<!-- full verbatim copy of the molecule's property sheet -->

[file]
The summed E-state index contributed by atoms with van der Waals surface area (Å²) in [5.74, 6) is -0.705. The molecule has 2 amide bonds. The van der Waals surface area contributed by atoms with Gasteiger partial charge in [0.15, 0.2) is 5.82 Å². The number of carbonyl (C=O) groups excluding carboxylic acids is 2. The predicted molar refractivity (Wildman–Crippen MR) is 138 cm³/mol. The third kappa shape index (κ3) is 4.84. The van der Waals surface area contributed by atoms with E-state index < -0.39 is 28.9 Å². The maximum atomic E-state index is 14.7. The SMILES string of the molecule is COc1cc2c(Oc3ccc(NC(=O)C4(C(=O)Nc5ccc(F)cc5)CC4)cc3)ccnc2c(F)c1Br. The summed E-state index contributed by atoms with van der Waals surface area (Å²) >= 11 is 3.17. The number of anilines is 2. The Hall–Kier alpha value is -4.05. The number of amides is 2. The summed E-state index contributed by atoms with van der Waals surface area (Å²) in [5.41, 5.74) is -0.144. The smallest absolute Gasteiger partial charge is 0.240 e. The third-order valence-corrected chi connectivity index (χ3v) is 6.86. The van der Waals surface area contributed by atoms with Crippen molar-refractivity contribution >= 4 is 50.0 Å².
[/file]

The summed E-state index contributed by atoms with van der Waals surface area (Å²) in [5.74, 6) is -0.705. The molecule has 2 amide bonds. The van der Waals surface area contributed by atoms with Gasteiger partial charge in [0.15, 0.2) is 5.82 Å². The number of carbonyl (C=O) groups excluding carboxylic acids is 2. The predicted molar refractivity (Wildman–Crippen MR) is 138 cm³/mol. The third kappa shape index (κ3) is 4.84. The van der Waals surface area contributed by atoms with E-state index < -0.39 is 28.9 Å². The maximum atomic E-state index is 14.7. The SMILES string of the molecule is COc1cc2c(Oc3ccc(NC(=O)C4(C(=O)Nc5ccc(F)cc5)CC4)cc3)ccnc2c(F)c1Br. The summed E-state index contributed by atoms with van der Waals surface area (Å²) >= 11 is 3.17. The number of anilines is 2. The Hall–Kier alpha value is -4.05. The number of amides is 2. The summed E-state index contributed by atoms with van der Waals surface area (Å²) in [5.41, 5.74) is -0.144. The smallest absolute Gasteiger partial charge is 0.240 e. The third-order valence-corrected chi connectivity index (χ3v) is 6.86. The van der Waals surface area contributed by atoms with Crippen molar-refractivity contribution >= 4 is 50.0 Å².